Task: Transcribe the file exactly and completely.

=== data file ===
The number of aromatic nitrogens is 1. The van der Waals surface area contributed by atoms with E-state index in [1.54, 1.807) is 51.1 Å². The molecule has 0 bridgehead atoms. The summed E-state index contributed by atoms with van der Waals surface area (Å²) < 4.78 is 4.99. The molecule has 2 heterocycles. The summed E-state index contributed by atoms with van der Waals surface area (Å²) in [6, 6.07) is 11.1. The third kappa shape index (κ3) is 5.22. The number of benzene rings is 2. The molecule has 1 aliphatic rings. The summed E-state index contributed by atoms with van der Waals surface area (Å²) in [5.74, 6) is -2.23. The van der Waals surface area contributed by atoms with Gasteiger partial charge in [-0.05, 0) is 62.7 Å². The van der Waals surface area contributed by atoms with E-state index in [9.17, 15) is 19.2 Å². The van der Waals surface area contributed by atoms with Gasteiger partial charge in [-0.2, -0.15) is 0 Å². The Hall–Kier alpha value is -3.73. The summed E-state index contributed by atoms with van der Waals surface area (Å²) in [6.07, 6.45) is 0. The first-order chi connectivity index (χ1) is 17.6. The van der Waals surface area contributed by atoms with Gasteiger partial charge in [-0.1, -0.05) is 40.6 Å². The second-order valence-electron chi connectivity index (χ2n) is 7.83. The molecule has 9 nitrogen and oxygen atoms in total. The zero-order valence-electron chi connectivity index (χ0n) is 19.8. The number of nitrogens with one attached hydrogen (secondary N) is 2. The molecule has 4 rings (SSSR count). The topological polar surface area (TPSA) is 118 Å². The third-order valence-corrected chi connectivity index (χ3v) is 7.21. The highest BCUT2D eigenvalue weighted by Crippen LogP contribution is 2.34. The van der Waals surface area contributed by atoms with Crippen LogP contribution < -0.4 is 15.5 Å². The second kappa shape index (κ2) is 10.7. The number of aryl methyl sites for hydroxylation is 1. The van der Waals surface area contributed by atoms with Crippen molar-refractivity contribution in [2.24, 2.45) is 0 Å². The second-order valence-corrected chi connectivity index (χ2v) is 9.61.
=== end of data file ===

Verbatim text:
The number of aromatic nitrogens is 1. The van der Waals surface area contributed by atoms with E-state index in [1.54, 1.807) is 51.1 Å². The molecule has 0 bridgehead atoms. The summed E-state index contributed by atoms with van der Waals surface area (Å²) < 4.78 is 4.99. The molecule has 2 heterocycles. The summed E-state index contributed by atoms with van der Waals surface area (Å²) in [6, 6.07) is 11.1. The third kappa shape index (κ3) is 5.22. The number of benzene rings is 2. The molecule has 1 aliphatic rings. The summed E-state index contributed by atoms with van der Waals surface area (Å²) in [5.74, 6) is -2.23. The van der Waals surface area contributed by atoms with Gasteiger partial charge in [-0.05, 0) is 62.7 Å². The van der Waals surface area contributed by atoms with E-state index in [9.17, 15) is 19.2 Å². The van der Waals surface area contributed by atoms with Gasteiger partial charge in [-0.2, -0.15) is 0 Å². The Hall–Kier alpha value is -3.73. The summed E-state index contributed by atoms with van der Waals surface area (Å²) in [6.07, 6.45) is 0. The first-order chi connectivity index (χ1) is 17.6. The van der Waals surface area contributed by atoms with Gasteiger partial charge in [-0.1, -0.05) is 40.6 Å². The second-order valence-electron chi connectivity index (χ2n) is 7.83. The molecule has 9 nitrogen and oxygen atoms in total. The zero-order valence-electron chi connectivity index (χ0n) is 19.8. The number of nitrogens with one attached hydrogen (secondary N) is 2. The molecule has 4 rings (SSSR count). The topological polar surface area (TPSA) is 118 Å². The third-order valence-corrected chi connectivity index (χ3v) is 7.21. The highest BCUT2D eigenvalue weighted by Crippen LogP contribution is 2.34. The van der Waals surface area contributed by atoms with Crippen LogP contribution < -0.4 is 15.5 Å². The second kappa shape index (κ2) is 10.7. The number of aryl methyl sites for hydroxylation is 1. The van der Waals surface area contributed by atoms with Crippen molar-refractivity contribution in [2.24, 2.45) is 0 Å². The second-order valence-corrected chi connectivity index (χ2v) is 9.61.